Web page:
Wisconsin courts examine concealed handgun issue.

Lawrence Stich writes me that the courts are examining these self-defense cases on a case by case basis. This strikes me as similar to not posting a speed limit but making you have to go to court regarding each case to determine if someone were going too fast.

Pizza-delivery man Andres Vegas, who shot two people in seven months who were trying to rob him during deliveries, says the concealed-carry criminal charge against him ought to be tossed out for infringing on his constitutional rights.

In a motion filed in Milwaukee County Circuit Court this week, lawyers for Vegas - he is fighting a misdemeanor charge for carrying a concealed weapon - contended that the state's concealed-weapons statute can't fairly be used against him because his job with Mona Lisa Pizza takes him places where he needs the gun for security.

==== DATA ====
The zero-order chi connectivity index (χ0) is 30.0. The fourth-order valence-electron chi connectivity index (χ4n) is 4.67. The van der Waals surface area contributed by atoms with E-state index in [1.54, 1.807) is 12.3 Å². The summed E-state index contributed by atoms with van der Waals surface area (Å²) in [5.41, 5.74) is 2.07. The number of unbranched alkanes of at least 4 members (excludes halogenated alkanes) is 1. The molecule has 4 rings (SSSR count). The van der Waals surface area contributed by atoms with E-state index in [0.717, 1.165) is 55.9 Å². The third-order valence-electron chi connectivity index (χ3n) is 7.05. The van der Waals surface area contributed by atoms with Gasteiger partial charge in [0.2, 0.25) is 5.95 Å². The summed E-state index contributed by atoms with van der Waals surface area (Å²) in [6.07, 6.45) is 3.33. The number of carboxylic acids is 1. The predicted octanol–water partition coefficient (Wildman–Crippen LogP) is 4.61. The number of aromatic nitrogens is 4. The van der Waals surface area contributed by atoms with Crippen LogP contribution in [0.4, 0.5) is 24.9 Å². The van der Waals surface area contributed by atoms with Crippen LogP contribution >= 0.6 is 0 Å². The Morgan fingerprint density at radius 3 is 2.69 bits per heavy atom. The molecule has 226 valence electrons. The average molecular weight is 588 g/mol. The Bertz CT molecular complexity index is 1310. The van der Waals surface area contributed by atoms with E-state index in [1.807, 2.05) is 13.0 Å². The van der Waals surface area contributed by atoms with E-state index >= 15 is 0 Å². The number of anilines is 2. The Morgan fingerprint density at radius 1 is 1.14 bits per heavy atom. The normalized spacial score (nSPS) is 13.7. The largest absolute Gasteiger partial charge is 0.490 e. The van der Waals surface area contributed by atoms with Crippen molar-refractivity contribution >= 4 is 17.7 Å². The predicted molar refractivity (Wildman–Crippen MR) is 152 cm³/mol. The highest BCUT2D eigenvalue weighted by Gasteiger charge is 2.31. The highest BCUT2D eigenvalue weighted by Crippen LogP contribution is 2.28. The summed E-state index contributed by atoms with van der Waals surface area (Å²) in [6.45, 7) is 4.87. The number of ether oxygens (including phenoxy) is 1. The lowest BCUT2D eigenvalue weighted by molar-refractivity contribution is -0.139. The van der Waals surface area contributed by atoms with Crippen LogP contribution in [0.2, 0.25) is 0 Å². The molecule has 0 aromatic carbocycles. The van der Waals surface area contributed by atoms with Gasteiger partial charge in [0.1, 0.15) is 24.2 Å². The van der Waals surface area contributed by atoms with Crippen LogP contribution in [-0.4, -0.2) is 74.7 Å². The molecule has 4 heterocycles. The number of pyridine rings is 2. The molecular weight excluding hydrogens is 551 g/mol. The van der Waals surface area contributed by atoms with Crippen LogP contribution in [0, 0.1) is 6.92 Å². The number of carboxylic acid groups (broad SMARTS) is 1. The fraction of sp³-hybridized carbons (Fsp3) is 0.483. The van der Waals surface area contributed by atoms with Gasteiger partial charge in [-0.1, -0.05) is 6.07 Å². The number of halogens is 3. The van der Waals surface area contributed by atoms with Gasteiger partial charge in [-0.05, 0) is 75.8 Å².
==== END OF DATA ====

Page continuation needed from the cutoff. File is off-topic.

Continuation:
"This prosecution functionally disallows Mr. Vegas' exercise of his constitutional rights to keep and bear arms for defense and security," his attorneys, Craig Mastantuono and Rebecca M. Coffee, wrote in the motion.

Authorities found Vegas shot the suspected robbers - one on N. 22nd St. on Jan. 4 and a 14-year-old boy on N. 34th St. on July 14 - in self-defense during what he told police were attempted armed robberies.

Vegas, 46, of Cudahy, was previously the victim of an armed robbery attempt in 2005, which was cited when prosecutors elected not to charge him in the July shooting. According to court records, he was also robbed, pepper-sprayed and beaten during a September pizza delivery, when he says he was unarmed. . . .

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